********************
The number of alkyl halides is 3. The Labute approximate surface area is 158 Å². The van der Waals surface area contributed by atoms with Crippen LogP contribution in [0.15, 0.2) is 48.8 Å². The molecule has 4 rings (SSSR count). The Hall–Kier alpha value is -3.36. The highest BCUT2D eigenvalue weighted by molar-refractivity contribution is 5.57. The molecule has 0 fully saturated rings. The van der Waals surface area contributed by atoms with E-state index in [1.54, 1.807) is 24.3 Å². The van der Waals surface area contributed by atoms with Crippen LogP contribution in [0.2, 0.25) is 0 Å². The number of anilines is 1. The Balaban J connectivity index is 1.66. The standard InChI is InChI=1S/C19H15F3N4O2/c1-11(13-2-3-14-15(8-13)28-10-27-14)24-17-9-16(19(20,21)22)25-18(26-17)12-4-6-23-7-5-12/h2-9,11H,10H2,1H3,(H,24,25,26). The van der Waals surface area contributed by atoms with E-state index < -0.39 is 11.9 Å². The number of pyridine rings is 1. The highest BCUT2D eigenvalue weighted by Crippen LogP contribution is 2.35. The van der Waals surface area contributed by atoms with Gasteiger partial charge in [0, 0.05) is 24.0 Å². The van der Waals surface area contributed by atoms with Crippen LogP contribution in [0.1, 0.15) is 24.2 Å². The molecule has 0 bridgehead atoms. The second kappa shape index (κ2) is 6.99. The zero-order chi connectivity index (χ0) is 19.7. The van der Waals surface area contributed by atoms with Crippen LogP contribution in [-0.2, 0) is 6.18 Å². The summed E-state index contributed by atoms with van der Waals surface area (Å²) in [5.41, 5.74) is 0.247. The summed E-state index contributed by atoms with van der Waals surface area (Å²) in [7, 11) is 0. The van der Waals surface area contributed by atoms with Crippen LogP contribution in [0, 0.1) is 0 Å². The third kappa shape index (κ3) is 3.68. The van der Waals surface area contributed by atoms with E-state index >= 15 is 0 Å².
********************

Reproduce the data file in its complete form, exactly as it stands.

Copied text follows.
The number of alkyl halides is 3. The Labute approximate surface area is 158 Å². The van der Waals surface area contributed by atoms with Crippen LogP contribution in [0.15, 0.2) is 48.8 Å². The molecule has 4 rings (SSSR count). The Hall–Kier alpha value is -3.36. The highest BCUT2D eigenvalue weighted by molar-refractivity contribution is 5.57. The molecule has 0 fully saturated rings. The van der Waals surface area contributed by atoms with E-state index in [1.54, 1.807) is 24.3 Å². The van der Waals surface area contributed by atoms with Crippen LogP contribution in [0.2, 0.25) is 0 Å². The number of anilines is 1. The Balaban J connectivity index is 1.66. The standard InChI is InChI=1S/C19H15F3N4O2/c1-11(13-2-3-14-15(8-13)28-10-27-14)24-17-9-16(19(20,21)22)25-18(26-17)12-4-6-23-7-5-12/h2-9,11H,10H2,1H3,(H,24,25,26). The van der Waals surface area contributed by atoms with E-state index < -0.39 is 11.9 Å². The number of pyridine rings is 1. The highest BCUT2D eigenvalue weighted by Crippen LogP contribution is 2.35. The van der Waals surface area contributed by atoms with Gasteiger partial charge in [0, 0.05) is 24.0 Å². The van der Waals surface area contributed by atoms with Crippen LogP contribution in [0.1, 0.15) is 24.2 Å². The molecule has 0 bridgehead atoms. The second kappa shape index (κ2) is 6.99. The zero-order chi connectivity index (χ0) is 19.7. The van der Waals surface area contributed by atoms with Crippen LogP contribution in [-0.2, 0) is 6.18 Å². The summed E-state index contributed by atoms with van der Waals surface area (Å²) in [5.41, 5.74) is 0.247. The summed E-state index contributed by atoms with van der Waals surface area (Å²) in [7, 11) is 0. The van der Waals surface area contributed by atoms with Crippen LogP contribution in [0, 0.1) is 0 Å². The third kappa shape index (κ3) is 3.68. The van der Waals surface area contributed by atoms with E-state index >= 15 is 0 Å².